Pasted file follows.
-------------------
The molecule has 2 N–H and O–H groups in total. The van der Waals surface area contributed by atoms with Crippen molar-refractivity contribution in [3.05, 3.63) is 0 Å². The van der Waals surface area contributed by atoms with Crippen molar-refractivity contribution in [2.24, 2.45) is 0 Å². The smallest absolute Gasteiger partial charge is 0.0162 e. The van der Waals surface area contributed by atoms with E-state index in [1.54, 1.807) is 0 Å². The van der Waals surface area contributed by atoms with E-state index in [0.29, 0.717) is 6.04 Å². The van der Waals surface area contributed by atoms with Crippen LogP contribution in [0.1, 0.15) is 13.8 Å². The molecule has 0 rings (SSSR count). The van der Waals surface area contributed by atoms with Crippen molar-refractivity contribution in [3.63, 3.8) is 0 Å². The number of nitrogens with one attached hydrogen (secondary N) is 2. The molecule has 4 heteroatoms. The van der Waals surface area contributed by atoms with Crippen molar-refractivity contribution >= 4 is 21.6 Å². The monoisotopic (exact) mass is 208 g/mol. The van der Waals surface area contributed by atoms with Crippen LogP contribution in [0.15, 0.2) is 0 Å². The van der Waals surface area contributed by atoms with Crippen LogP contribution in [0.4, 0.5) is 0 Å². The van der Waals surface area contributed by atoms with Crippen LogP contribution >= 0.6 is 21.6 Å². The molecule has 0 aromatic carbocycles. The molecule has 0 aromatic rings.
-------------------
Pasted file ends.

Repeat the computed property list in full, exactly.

The molecule has 2 N–H and O–H groups in total. The van der Waals surface area contributed by atoms with Crippen molar-refractivity contribution in [3.05, 3.63) is 0 Å². The van der Waals surface area contributed by atoms with Crippen molar-refractivity contribution in [2.24, 2.45) is 0 Å². The smallest absolute Gasteiger partial charge is 0.0162 e. The van der Waals surface area contributed by atoms with E-state index in [1.54, 1.807) is 0 Å². The van der Waals surface area contributed by atoms with E-state index in [0.29, 0.717) is 6.04 Å². The van der Waals surface area contributed by atoms with Crippen LogP contribution in [0.1, 0.15) is 13.8 Å². The molecule has 0 rings (SSSR count). The van der Waals surface area contributed by atoms with Crippen molar-refractivity contribution in [3.63, 3.8) is 0 Å². The number of nitrogens with one attached hydrogen (secondary N) is 2. The molecule has 4 heteroatoms. The van der Waals surface area contributed by atoms with Crippen molar-refractivity contribution >= 4 is 21.6 Å². The monoisotopic (exact) mass is 208 g/mol. The van der Waals surface area contributed by atoms with Crippen LogP contribution in [0.15, 0.2) is 0 Å². The van der Waals surface area contributed by atoms with Crippen LogP contribution in [0.4, 0.5) is 0 Å². The van der Waals surface area contributed by atoms with Crippen LogP contribution >= 0.6 is 21.6 Å². The molecule has 0 aromatic carbocycles. The molecule has 0 aromatic rings.